from The Century Dictionary and Cyclopedia

  • n. The state of being propense; natural tendency.


Sorry, no etymologies found.


  • Consider, for example, the vice of envy, and the general propenseness of men to be in it.

    Sermons for the New Life.

  • Puritan squire of a cultured sort, popular among his tenantry and punctual at Quarter-Sessions, with "an exceeding propenseness to field sports" and "busy in the embellishment of his estate, of which he was very fond."

    History of the English People, Volume V (of 8) Puritan England, 1603-1660

  • Wherefore, inasmuch as the said adventurers here have only power to return back to those of New Eng - land what they shall receive, as the pleasure of those right honourable persons that are the lords paten - tees; forasmuch, also, as from the several discourses had and favours already received, the said adventurers here cannot but have a strong confidence of their lord - ship's inclination and propenseness to give all just and possible encouragement to undertakings so publick as all things of this nature are; the said adventurers could not find any way better how to discharge the faithfulness of that duty and respect which becomes them to demonstrate towards their lordships, than thus candidly and sincerely to state to their lordships the i Papers.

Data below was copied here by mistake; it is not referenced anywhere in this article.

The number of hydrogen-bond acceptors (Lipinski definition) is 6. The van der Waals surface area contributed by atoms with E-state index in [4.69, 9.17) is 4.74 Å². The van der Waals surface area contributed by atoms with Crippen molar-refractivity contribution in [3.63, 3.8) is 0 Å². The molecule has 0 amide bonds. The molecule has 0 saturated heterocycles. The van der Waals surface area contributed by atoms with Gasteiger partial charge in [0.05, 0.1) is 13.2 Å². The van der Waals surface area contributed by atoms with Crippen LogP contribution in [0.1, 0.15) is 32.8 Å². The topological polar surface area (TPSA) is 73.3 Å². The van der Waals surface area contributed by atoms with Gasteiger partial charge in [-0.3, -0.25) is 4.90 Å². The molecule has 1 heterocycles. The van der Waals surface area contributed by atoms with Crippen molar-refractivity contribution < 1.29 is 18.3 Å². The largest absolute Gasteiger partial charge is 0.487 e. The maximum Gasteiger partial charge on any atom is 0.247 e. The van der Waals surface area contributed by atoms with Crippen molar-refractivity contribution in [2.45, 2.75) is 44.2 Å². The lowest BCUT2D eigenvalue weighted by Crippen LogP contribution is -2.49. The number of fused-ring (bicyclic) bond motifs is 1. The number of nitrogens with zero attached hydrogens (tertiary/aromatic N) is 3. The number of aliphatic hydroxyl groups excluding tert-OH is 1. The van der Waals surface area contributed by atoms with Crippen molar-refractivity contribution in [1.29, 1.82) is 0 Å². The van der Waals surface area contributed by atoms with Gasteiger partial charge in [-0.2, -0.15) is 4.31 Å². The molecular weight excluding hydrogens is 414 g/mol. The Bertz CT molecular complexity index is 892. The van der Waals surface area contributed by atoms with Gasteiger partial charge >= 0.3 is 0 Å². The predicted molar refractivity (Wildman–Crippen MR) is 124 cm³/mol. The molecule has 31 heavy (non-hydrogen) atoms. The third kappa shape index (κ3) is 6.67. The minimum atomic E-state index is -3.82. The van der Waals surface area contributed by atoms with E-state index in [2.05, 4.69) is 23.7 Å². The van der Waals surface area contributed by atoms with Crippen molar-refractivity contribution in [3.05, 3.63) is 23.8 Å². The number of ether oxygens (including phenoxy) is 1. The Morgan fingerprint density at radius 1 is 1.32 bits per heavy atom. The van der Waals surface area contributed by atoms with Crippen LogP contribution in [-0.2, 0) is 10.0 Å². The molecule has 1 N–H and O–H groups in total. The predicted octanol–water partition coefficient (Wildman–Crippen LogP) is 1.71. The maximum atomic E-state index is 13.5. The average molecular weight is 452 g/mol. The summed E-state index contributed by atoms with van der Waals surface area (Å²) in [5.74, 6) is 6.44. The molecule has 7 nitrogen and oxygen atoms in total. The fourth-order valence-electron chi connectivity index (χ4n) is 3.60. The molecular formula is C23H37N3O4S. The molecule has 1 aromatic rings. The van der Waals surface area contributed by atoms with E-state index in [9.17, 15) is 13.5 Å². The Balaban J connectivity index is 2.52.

Collections of the Massachusetts Historical Society


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